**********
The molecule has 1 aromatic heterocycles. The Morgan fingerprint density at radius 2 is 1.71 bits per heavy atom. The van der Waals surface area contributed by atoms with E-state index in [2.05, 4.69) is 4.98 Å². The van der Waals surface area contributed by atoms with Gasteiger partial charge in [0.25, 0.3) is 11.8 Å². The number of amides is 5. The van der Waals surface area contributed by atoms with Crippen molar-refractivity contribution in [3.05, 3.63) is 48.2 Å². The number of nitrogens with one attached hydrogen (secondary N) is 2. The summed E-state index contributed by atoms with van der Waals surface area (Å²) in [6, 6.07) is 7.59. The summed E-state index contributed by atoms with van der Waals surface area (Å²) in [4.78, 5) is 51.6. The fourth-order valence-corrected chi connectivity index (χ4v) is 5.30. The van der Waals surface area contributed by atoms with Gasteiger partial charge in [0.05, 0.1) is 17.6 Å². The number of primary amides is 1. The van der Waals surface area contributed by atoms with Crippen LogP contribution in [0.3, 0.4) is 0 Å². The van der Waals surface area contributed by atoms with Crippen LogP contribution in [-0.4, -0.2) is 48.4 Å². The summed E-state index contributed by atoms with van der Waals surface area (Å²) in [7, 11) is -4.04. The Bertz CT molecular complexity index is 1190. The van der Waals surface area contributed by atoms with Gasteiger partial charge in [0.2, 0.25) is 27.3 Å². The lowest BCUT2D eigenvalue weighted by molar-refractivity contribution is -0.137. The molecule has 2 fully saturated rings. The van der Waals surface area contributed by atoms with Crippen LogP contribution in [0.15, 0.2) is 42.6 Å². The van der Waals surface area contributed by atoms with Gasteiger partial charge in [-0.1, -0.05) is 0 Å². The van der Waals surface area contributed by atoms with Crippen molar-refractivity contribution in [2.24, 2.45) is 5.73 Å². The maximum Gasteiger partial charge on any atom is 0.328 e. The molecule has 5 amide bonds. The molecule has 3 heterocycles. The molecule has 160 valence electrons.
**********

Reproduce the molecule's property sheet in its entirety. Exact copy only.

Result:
The molecule has 1 aromatic heterocycles. The Morgan fingerprint density at radius 2 is 1.71 bits per heavy atom. The van der Waals surface area contributed by atoms with E-state index in [2.05, 4.69) is 4.98 Å². The van der Waals surface area contributed by atoms with Gasteiger partial charge in [0.25, 0.3) is 11.8 Å². The number of amides is 5. The van der Waals surface area contributed by atoms with Crippen molar-refractivity contribution in [3.05, 3.63) is 48.2 Å². The number of nitrogens with one attached hydrogen (secondary N) is 2. The summed E-state index contributed by atoms with van der Waals surface area (Å²) in [6, 6.07) is 7.59. The summed E-state index contributed by atoms with van der Waals surface area (Å²) in [4.78, 5) is 51.6. The fourth-order valence-corrected chi connectivity index (χ4v) is 5.30. The van der Waals surface area contributed by atoms with Gasteiger partial charge in [0.05, 0.1) is 17.6 Å². The number of primary amides is 1. The van der Waals surface area contributed by atoms with Crippen LogP contribution in [0.3, 0.4) is 0 Å². The van der Waals surface area contributed by atoms with Crippen LogP contribution in [-0.4, -0.2) is 48.4 Å². The summed E-state index contributed by atoms with van der Waals surface area (Å²) in [7, 11) is -4.04. The Bertz CT molecular complexity index is 1190. The van der Waals surface area contributed by atoms with Gasteiger partial charge in [0.2, 0.25) is 27.3 Å². The lowest BCUT2D eigenvalue weighted by molar-refractivity contribution is -0.137. The molecule has 2 fully saturated rings. The van der Waals surface area contributed by atoms with Crippen LogP contribution in [0.15, 0.2) is 42.6 Å². The van der Waals surface area contributed by atoms with Gasteiger partial charge in [-0.1, -0.05) is 0 Å². The van der Waals surface area contributed by atoms with Crippen molar-refractivity contribution in [2.24, 2.45) is 5.73 Å². The maximum Gasteiger partial charge on any atom is 0.328 e. The molecule has 5 amide bonds. The molecule has 3 heterocycles. The molecule has 160 valence electrons.